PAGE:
A step-change in the impact of geochemical data presentation has been a major achievement (e.g. CCFS Publications #456, 530, 862, 942, 1046). Where datasets are sufficiently comprehensive, elemental and isotopic data can be presented as contoured images on regional scales. This transformation in the presentation of geochemical data (traditionally presented as multi-element diagrams and plots) is as user-friendly and as accessible as geophysical tomography images, and has led to the national goal of geochemical mapping of Australia’s lithosphere recommended in the Australian Academy of Science Geoscience Decadal Plan. AuScope (and NCRIS Capability) is coordinating a national program to achieve this visionary world-first national resource, part of the downward-looking telescope imaged on the cover of this Report.
Igniting a renaissance in Australian experimental geoscience: CCFS has been an incubator driving new directions. As an example, the Laureate Fellowship of Prof Stephen Foley has enabled a framework for leading-edge experimental simulations of high-pressure and temperature conditions at varying depths within the Earth, building on the distributed national experimental infrastructure network established previously with funding from the ARC LIEF scheme and new instrumentation and associated laboratories at Macquarie.Industry and end-user engagement
Industry interaction has been an integral component of CCFS. Collaborative projects with industry input (including guidance from CCFS Board members) has shaped the relevance of the fundamental research directions, and enabled continuation of relevant CCFS activities. These include the ongoing work in CET (UWA) in training courses and in research responses relevant to industry needs. Geophysical research has attracted significant industry and end-user collaborations. One example is the large-scale fully funded collaboration with IGG CAS to undertake a 900-km-long dense (station spacing of 10-15 km) seismic profile across Western Australia from Port Hedland to the southwestern border of Kimberly Craton, using 60 broadband seismic stations from IGG CAS, and 20 from ANSIR. Other funded examples (detailed in the Industry interaction section) include: the multi-institution ESA-funded project “3D Earth” with researchers from the two centres of excellence, CCFS (Australia) and CEED (Norway), creating a world reference lithospheric model and a high-resolution thermochemical model of the North Atlantic region; a de Beers-resourced “Multiobservable Thermochemical Tomography of Central and South Africa”; “Developing thermochemical models of Australia’s lithosphere” with Geoscience Australia; and a Linkage Project “Illuminating AusLAMP", targeted at joint interpretation of magnetotelluric and seismic datasets.Shaping International and National Science policy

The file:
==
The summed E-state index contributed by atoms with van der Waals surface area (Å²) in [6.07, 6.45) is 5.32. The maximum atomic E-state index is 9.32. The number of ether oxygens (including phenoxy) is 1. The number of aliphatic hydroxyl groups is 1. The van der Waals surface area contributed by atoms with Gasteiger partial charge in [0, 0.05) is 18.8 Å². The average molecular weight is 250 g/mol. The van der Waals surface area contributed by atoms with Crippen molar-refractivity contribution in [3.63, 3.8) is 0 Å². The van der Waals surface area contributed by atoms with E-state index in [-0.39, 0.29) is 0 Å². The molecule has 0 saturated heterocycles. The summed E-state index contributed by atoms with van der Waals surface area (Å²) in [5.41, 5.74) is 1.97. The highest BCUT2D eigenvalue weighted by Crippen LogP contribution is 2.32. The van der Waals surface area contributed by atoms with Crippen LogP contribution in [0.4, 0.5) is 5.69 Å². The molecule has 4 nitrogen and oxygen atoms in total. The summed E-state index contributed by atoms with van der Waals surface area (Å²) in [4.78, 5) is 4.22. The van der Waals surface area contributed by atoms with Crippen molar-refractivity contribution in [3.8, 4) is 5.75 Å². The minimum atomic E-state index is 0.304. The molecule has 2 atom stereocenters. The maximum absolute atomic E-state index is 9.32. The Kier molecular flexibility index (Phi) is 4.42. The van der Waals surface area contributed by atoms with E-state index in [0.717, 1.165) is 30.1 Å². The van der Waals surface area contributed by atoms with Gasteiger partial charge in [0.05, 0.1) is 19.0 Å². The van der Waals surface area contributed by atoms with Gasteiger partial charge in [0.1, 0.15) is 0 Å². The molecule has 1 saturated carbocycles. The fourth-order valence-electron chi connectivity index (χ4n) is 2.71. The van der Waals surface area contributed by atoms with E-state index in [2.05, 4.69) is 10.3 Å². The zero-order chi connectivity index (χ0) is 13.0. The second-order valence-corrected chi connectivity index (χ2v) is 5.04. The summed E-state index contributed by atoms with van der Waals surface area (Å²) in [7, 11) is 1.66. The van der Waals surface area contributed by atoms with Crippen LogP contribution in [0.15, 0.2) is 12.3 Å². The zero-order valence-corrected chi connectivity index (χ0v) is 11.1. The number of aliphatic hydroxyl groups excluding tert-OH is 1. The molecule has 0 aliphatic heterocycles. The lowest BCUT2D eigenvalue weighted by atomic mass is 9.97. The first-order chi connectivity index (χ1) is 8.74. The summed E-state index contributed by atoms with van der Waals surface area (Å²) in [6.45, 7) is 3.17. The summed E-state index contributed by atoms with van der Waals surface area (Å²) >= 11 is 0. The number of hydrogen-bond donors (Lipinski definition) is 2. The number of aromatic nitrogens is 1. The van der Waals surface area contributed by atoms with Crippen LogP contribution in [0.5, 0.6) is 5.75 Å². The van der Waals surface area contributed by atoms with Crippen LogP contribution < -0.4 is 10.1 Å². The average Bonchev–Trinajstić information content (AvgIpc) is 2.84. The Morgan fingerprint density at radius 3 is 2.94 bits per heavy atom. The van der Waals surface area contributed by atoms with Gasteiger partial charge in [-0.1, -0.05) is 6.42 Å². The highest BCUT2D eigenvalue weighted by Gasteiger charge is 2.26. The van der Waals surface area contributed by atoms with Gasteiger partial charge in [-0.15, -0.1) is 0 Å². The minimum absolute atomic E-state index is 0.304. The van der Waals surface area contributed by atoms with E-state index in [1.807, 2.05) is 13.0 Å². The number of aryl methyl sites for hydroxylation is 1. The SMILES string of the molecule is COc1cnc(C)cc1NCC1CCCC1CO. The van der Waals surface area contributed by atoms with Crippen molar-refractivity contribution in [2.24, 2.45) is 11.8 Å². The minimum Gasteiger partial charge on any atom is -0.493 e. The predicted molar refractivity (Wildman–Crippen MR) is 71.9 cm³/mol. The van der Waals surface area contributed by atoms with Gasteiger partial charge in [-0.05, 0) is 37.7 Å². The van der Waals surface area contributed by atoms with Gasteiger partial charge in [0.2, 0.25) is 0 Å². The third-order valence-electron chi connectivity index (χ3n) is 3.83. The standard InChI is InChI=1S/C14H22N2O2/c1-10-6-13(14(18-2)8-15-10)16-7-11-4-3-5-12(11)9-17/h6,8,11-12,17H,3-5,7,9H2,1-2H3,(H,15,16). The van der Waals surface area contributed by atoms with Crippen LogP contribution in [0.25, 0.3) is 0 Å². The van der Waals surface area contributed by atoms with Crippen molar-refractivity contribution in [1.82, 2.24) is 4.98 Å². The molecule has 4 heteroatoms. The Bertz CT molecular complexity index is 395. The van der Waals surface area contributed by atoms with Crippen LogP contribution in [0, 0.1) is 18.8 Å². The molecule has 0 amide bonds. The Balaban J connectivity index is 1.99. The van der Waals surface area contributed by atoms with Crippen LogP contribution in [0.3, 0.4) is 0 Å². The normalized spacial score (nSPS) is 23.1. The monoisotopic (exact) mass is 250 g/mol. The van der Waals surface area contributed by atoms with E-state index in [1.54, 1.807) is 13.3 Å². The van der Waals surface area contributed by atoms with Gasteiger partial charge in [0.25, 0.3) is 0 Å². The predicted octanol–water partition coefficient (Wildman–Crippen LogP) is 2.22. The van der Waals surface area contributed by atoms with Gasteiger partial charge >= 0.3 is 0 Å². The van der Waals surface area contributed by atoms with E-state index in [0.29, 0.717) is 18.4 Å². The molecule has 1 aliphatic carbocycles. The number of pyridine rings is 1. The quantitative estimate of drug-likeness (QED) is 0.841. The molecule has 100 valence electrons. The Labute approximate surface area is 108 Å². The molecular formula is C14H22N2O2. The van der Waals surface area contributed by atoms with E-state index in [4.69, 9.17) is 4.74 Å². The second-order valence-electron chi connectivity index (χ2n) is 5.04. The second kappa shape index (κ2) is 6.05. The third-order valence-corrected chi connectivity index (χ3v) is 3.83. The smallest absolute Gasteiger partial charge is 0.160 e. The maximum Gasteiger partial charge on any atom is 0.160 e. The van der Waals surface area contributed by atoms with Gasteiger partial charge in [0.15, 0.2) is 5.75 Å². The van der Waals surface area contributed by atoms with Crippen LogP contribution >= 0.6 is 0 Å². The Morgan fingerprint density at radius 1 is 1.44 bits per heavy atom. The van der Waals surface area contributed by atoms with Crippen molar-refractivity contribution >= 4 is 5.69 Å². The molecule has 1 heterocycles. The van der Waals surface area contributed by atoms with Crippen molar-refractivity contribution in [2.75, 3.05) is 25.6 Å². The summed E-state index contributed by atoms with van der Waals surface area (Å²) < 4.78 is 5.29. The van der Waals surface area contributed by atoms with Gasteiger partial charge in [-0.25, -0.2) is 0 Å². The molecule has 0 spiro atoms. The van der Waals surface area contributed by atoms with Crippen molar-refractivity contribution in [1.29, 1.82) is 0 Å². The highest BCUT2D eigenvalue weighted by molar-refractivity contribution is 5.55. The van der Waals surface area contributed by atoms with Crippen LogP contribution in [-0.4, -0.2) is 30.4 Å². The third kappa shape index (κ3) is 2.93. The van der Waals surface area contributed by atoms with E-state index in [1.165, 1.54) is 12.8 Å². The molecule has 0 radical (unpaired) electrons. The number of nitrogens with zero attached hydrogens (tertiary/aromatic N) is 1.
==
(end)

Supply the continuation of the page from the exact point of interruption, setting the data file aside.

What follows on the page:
CCFS researchers are now sought as thought-leaders globally for research related to Earth’s lithosphere and the integrated use of large datasets across geochemistry, geology and geophysics. CCFS researchers nationally provide advice to local, state and federal departments and members of parliaments, and through Australian Academy formal reports and reviews to the Chief Scientist and the Australian government on a wide range of geoscience-related issues. CCFS has indeed fulfilled its Vision of “Delivering the fundamental science needed to sustain Australia’s resource base” and its new generation of researchers are a vital part of the CCFS legacy and continuation.
Professor S.Y. O’Reilly